The soldier shot his platoon and squad leaders before crossing into South Korea.
SEOUL, South Korea — A North Korean army sergeant killed two of his superiors Saturday and defected to South Korea across the countries’ heavily armed border in a rare crossing that prompted South Korean troops to beef up their border patrol, officials said.
The soldier shot his platoon and squad leaders before crossing the western side of the Demilitarized Zone, a Defense Ministry official said, citing the soldier’s statement after he was taken into custody by South Korean border guards.
The official, who declined to be named, said South Korean guards heard six gunshots before the North Korean soldier crossed the border. He also said the soldier used a loudspeaker to let South Korean guards know his intention to defect after the killings. The official said the motive behind the defection was unclear.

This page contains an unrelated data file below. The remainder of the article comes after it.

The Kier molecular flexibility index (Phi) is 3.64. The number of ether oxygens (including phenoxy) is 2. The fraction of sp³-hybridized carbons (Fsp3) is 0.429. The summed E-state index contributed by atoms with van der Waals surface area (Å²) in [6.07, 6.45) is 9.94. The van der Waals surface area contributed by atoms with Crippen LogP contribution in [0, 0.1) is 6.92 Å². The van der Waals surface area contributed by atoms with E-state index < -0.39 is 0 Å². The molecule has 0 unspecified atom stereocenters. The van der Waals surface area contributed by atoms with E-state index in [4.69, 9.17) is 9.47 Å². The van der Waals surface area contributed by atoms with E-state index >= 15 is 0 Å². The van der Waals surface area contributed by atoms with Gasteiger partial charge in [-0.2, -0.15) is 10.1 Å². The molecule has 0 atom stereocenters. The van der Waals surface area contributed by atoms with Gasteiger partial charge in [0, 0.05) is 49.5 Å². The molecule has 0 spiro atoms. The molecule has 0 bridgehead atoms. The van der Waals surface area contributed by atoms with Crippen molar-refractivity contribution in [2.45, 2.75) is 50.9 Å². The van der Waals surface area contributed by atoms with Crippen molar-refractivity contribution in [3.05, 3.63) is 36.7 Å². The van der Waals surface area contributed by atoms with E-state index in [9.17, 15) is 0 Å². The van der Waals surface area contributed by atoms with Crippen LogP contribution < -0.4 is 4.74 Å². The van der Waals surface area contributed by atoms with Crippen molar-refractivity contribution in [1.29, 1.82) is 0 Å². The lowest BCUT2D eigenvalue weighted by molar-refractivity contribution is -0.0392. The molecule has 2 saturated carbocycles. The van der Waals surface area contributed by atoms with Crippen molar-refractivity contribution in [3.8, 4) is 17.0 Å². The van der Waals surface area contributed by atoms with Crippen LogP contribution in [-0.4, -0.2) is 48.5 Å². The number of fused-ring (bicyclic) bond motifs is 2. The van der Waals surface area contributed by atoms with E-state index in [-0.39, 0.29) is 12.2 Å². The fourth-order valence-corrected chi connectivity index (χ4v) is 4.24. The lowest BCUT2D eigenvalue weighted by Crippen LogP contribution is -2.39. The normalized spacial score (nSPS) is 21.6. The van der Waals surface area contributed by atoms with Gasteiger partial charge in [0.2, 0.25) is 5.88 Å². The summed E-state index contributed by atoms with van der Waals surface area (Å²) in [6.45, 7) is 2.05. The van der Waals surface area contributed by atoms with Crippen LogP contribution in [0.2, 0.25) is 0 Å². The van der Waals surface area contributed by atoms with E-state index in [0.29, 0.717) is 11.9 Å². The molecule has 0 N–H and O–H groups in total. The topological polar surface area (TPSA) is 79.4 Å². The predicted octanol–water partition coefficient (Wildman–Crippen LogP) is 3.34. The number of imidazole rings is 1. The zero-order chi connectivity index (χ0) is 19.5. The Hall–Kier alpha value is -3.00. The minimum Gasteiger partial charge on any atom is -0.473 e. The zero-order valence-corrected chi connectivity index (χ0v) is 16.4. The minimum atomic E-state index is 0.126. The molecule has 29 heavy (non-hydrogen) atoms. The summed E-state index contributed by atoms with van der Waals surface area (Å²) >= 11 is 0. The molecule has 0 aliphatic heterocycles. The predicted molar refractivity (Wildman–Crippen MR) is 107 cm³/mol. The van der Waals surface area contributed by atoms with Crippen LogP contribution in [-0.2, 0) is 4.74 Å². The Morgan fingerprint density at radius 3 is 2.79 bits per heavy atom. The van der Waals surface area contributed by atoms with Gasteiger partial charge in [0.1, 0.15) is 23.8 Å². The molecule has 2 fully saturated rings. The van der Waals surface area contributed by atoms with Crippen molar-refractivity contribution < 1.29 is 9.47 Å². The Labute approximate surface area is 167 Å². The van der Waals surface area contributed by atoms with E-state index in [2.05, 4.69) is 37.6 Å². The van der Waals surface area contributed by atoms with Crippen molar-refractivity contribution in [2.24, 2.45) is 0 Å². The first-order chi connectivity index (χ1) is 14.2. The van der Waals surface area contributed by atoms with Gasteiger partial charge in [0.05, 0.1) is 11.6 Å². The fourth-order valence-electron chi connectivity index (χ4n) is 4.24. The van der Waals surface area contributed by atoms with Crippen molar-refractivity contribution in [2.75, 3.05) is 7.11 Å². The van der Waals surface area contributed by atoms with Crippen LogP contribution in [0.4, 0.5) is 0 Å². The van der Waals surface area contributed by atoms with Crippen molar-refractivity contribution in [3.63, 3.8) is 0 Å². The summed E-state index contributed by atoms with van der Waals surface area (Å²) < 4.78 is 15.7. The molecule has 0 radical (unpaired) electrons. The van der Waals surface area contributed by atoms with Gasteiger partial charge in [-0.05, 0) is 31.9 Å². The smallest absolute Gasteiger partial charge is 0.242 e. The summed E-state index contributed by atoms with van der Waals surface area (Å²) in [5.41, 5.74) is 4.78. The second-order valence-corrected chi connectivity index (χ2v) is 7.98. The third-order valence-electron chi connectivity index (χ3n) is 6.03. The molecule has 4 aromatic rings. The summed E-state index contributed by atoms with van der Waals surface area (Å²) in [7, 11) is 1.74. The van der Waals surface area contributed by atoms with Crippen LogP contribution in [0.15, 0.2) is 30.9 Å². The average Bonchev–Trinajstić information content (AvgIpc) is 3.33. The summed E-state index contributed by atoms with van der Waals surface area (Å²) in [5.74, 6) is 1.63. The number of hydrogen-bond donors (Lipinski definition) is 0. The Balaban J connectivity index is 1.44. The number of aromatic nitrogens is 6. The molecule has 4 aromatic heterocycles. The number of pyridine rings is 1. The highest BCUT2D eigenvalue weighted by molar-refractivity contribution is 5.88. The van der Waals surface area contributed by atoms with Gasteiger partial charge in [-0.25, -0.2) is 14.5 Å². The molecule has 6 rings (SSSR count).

No unusual military movement was detected on the North Korean side of the border after the crossing, but South Korea immediately instructed border troops to step up their guard, a South Korean Joint Chiefs of Staff official said. He also declined to be named.
- Turkey’s president, Putin hurl insults after plane downed
- Teen, one of 14 siblings, finally gets to be a kid
- Seattle sushi fans, rejoice: Shiro's new place is open
- UW fires women’s crew coach Bob Ernst
- 2015 Apple Cup might be the start of something big for UW Huskies, WSU Cougars
Most Read Stories
There was no immediate comment from communist North Korea’s state-run media.
Defections across the land border are rare, though North Koreans occasionally come to the South by boat. Last year, a North Korean civilian defected to the South across the land border. The last defection across the Demilitarized Zone by a North Korean soldier occurred in 2010, officials said.
More than 24,000 North Koreans have arrived in the South since the 1950-53 Korean War ended in a cease-fire, not a peace treaty.
The area where Saturday’s defection took place is along the route to a South Korean-financed industrial complex in the North Korean border town of Kaesong, officials said.
Associated Press writer Sam Kim contributed to this report from Busan, South Korea.